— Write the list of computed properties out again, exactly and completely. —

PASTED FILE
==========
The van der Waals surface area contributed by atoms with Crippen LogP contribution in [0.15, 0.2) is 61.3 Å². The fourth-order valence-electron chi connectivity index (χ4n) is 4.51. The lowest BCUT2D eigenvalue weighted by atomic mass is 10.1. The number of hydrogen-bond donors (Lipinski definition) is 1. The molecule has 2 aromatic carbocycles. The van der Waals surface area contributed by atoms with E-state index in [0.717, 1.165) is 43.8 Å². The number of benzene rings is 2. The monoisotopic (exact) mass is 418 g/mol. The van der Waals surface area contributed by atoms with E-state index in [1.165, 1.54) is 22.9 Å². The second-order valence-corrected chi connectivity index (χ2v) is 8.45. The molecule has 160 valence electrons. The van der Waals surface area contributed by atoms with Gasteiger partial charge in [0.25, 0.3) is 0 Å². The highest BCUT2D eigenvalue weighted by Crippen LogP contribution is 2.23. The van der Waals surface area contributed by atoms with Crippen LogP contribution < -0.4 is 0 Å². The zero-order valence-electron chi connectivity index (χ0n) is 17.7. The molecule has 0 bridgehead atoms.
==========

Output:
The van der Waals surface area contributed by atoms with Crippen LogP contribution in [0.15, 0.2) is 61.3 Å². The fourth-order valence-electron chi connectivity index (χ4n) is 4.51. The lowest BCUT2D eigenvalue weighted by atomic mass is 10.1. The number of hydrogen-bond donors (Lipinski definition) is 1. The molecule has 2 aromatic carbocycles. The van der Waals surface area contributed by atoms with E-state index in [0.717, 1.165) is 43.8 Å². The number of benzene rings is 2. The monoisotopic (exact) mass is 418 g/mol. The van der Waals surface area contributed by atoms with E-state index in [1.165, 1.54) is 22.9 Å². The second-order valence-corrected chi connectivity index (χ2v) is 8.45. The molecule has 160 valence electrons. The van der Waals surface area contributed by atoms with Gasteiger partial charge in [0.25, 0.3) is 0 Å². The highest BCUT2D eigenvalue weighted by Crippen LogP contribution is 2.23. The van der Waals surface area contributed by atoms with Crippen LogP contribution < -0.4 is 0 Å². The zero-order valence-electron chi connectivity index (χ0n) is 17.7. The molecule has 0 bridgehead atoms.